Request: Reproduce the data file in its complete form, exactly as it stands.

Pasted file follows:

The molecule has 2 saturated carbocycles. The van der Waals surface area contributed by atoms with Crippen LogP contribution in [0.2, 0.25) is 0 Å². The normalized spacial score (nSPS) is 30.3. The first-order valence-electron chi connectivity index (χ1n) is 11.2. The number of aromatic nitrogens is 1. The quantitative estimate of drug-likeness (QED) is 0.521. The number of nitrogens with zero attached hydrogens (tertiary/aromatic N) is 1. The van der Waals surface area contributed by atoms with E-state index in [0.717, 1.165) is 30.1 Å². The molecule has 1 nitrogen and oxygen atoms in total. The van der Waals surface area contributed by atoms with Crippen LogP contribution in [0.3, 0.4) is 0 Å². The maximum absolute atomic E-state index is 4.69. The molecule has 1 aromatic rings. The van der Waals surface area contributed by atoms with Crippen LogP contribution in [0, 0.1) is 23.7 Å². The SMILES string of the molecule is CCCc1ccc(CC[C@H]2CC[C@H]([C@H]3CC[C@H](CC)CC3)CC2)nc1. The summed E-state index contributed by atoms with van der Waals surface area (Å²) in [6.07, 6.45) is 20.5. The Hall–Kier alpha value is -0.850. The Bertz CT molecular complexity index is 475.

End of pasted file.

The molecule has 2 saturated carbocycles. The van der Waals surface area contributed by atoms with Crippen LogP contribution in [0.2, 0.25) is 0 Å². The normalized spacial score (nSPS) is 30.3. The first-order valence-electron chi connectivity index (χ1n) is 11.2. The number of aromatic nitrogens is 1. The quantitative estimate of drug-likeness (QED) is 0.521. The number of nitrogens with zero attached hydrogens (tertiary/aromatic N) is 1. The van der Waals surface area contributed by atoms with E-state index in [0.717, 1.165) is 30.1 Å². The molecule has 1 nitrogen and oxygen atoms in total. The van der Waals surface area contributed by atoms with Crippen LogP contribution in [0.3, 0.4) is 0 Å². The maximum absolute atomic E-state index is 4.69. The molecule has 1 aromatic rings. The van der Waals surface area contributed by atoms with Crippen LogP contribution in [0, 0.1) is 23.7 Å². The SMILES string of the molecule is CCCc1ccc(CC[C@H]2CC[C@H]([C@H]3CC[C@H](CC)CC3)CC2)nc1. The summed E-state index contributed by atoms with van der Waals surface area (Å²) in [6.07, 6.45) is 20.5. The Hall–Kier alpha value is -0.850. The Bertz CT molecular complexity index is 475.